The laboratory uses a translational research approach to study human malformations. In the clinical arena, we operate several clinical research protocols to assess the range of severity, spectrum of malformations, and natural history of pleiotropic developmental anomalies. We use clinical evaluations that include history and physical examination, imaging studies including radiography, ultrasound, and tomography, as well as EEG, pulmonary function testing, etc. to characterize functional and structural anomalies. In selected cases we also perform surgical treatments if they offer clinical benefit and can advance our understanding of the disease under study. Some of the disorders that we are currently studying include non-syndromic polydactyly, Proteus syndrome, non-Proteus asymmetric overgrowth syndrome, Bardet-Biedl syndrome, PIGA-related CNS dysplasia, Ogden syndrome, and Lenz microphthalmia syndrome. We use the tools of modern molecular biology to determine the molecular pathogenesis of these disorders. These include high throughput sequencing, positional cloning, microarray expression and microarray CGH analysis, cell and tissue culture studies to assess cell biologic functions and abnormalities of gene products, and the creation and analysis of animal models of human genetic disease (mouse and zebrafish). Using these techniques in the past year we have elucidated the etiology of PIGA-related CNS dysplasia, TARP syndrome (Talipes, Atrial septal defect, Right superior vena cava, and cleft Palate), Pallister-Hall, McKusick-Kaufman, two forms of Lenz microphthalmia, Oculofaciocardiodental syndromes, combined malonic and methylmalonic acidemia, Proteus syndrome, and PIK3CA-related non-Proteus overgrowth. In addition, Dr. Biesecker is a co-founder and co-director of the Elements of Morphology dysmorphology standards working group. This group is working to standardize malformation descriptions to increase the utility of clinical descriptions and journal reports. The group is currently working on definitions for genital anomalies and an expanded set of limb morphology terms.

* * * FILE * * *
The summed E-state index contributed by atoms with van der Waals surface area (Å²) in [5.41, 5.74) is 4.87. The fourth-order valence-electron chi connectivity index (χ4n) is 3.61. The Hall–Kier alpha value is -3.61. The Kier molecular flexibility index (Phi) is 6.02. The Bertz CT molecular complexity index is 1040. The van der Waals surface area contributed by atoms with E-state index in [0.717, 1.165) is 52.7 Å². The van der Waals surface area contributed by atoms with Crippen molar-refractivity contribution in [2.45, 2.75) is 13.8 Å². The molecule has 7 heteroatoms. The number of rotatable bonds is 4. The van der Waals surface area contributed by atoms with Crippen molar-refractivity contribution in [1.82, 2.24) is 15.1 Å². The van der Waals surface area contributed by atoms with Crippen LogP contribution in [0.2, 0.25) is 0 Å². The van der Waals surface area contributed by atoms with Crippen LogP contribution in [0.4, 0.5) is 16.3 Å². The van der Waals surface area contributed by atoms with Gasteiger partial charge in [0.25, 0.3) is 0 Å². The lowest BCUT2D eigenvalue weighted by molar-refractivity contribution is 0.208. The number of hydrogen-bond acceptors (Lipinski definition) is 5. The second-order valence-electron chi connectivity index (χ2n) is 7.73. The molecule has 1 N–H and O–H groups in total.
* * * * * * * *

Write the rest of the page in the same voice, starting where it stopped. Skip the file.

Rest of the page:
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National Human Genome Research Institute
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Yuan, Xuan; Li, Zhe; Baines, Andrea C et al. (2017) A hypomorphic PIGA gene mutation causes severe defects in neuron development and susceptibility to complement-mediated toxicity in a human iPSC model. PLoS One 12:e0174074
Nathan, Neera; Keppler-Noreuil, Kim M; Biesecker, Leslie G et al. (2017) Mosaic Disorders of the PI3K/PTEN/AKT/TSC/mTORC1 Signaling Pathway. Dermatol Clin 35:51-60
Johnston, Jennifer J; Lee, Chanjae; Wentzensen, Ingrid M et al. (2017) Compound heterozygous alterations in intraflagellar transport protein CLUAP1 in a child with a novel Joubert and oral-facial-digital overlap syndrome. Cold Spring Harb Mol Case Stud 3:
Sapp, Julie C; Hu, Lian; Zhao, Jean et al. (2017) Quantifying survival in patients with Proteus syndrome. Genet Med 19:1376-1379
Wentzensen, Ingrid M; Johnston, Jennifer J; Patton, John H et al. (2016) Exome sequencing identifies a mutation in OFD1 in a male with Joubert syndrome, orofaciodigital spectrum anomalies and complex polydactyly. Hum Genome Var 3:15069
Bennett, James T; Tan, Tiong Yang; Alcantara, Diana et al. (2016) Mosaic Activating Mutations in FGFR1 Cause Encephalocraniocutaneous Lipomatosis. Am J Hum Genet 98:579-587
Keppler-Noreuil, Kim M; Baker, Eva H; Sapp, Julie C et al. (2016) Somatic AKT1 mutations cause meningiomas colocalizing with a characteristic pattern of cranial hyperostosis. Am J Med Genet A 170:2605-10
Doucet, Meggie E; Bloomhardt, Hadley M; Moroz, Krzysztof et al. (2016) Lack of mutation-histopathology correlation in a patient with Proteus syndrome. Am J Med Genet A 170:1422-1432
Russell, Bianca; Johnston, Jennifer J; Biesecker, Leslie G et al. (2015) Clinical management of patients with ASXL1 mutations and Bohring-Opitz syndrome, emphasizing the need for Wilms tumor surveillance. Am J Med Genet A 167A:2122-31
Keppler-Noreuil, Kim M; Rios, Jonathan J; Parker, Victoria E R et al. (2015) PIK3CA-related overgrowth spectrum (PROS): diagnostic and testing eligibility criteria, differential diagnosis, and evaluation. Am J Med Genet A 167A:287-95

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